Bernadette Fox has vanished.
When her daughter Bee claims a family trip to Antarctica as a reward for perfect grades, Bernadette, a fiercely intelligent shut-in, throws herself into preparations for the trip.
But worn down by years of trying to live the Seattle life she never wanted, Ms. Fox is on the brink of a meltdown. And after a school fundraiser goes disastrously awry at her hands, she disappears, leaving her family to pick up the pieces–which is exactly what Bee does, weaving together an elaborate web of emails, invoices, and school memos that reveals a secret past Bernadette has been hiding for decades.
This is why you must love life; one day you’re offering up your social security number to the Russian Mafia; two weeks later you’re using the word calve as a verb.
Bernadette Fox has vanished and I just don’t give a toss. I had high, high hopes for Semple’s novel, but it seems I’ll never learn my lesson of the disappointment one suffers when being lured in by pretty front covers.
It was a serious slog getting through Where’d You Go, Bernadette. Truthfully, I wasn’t prepared for the book’s email/text format so perhaps the lack of enjoyment is my fault for not flicking through before giving it a full go. However, Semple just hits us with the virtual conversation format immediately that I didn’t even have time to process what the hell was going on! Cue me soldiering through the rest of the novel with my eyebrows permanently knitted together in a state of confusion.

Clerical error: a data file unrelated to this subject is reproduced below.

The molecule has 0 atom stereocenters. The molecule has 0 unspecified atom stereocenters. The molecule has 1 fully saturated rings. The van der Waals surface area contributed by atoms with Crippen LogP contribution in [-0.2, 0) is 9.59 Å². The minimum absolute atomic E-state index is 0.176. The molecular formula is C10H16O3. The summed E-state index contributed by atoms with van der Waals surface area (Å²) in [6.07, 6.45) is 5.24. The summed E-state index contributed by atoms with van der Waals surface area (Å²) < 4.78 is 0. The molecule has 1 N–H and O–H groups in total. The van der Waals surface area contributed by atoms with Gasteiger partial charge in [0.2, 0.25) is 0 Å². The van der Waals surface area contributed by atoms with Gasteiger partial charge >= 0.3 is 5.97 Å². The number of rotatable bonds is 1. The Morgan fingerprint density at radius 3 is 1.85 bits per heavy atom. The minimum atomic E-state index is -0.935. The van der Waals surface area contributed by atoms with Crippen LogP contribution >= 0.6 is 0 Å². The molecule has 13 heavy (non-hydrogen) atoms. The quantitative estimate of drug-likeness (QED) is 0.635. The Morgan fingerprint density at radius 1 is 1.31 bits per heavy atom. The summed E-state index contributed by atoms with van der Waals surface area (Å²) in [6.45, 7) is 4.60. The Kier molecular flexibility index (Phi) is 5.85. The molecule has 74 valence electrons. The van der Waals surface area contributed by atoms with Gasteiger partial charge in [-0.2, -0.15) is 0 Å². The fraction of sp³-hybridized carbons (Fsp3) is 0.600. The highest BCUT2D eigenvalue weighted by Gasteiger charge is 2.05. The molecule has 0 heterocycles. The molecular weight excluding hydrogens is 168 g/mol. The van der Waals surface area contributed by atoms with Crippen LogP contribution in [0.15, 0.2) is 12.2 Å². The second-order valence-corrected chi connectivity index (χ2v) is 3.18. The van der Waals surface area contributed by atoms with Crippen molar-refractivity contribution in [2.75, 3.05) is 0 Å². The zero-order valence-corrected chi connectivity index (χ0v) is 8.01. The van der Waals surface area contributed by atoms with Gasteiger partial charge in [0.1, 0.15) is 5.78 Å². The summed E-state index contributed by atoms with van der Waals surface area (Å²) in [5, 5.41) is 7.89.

‘Oh, but Sam, it’s satire!’ I hear you bemoan, tilting your sunglasses as you stare down at me from behind your martini. Trust me, I know. That doesn’t mean it’s enjoyable satire though, does it?
To put it bluntly, it’s just very vapid. Semple wins an award for creating the most forgettable book I have ever read. I know the character of Bernadette is meant to be over-the-top and neurotic, but it felt so try hard on Semple’s end that it was just purely insufferable.
By page one hundred, I could hardly care less. Admittedly, a few lines here and there made me exhale audibly in amusement, but I didn’t find it as laugh-out-loud as fellow readers have done. It was just far too scattered narrative wise for me to try and invest in it entirely, no matter how hard I forced myself to! It’s basically one big bowl of Seattle stereotypes, corporate company dynamics, prep school helicopter parenting, a trip to Antartica and some good ol’ family dysfunction stirred around by Semple in hopes of delivering this hilarious, satirical caper.
On paper it sounds – at the very least – mildly enjoyable, but it’s just not. The idea of Bernadette and her life sounds thrilling, but the execution is just too muddled. And you’re telling me Cate Blanchett is going to be a film adaptation of this mess? Oh, honey no!
It’s getting one star, but the star is really for myself. It’s an award for getting through this atrocity like a trooper when I probably should’ve DNF’d twenty pages in like I wanted to.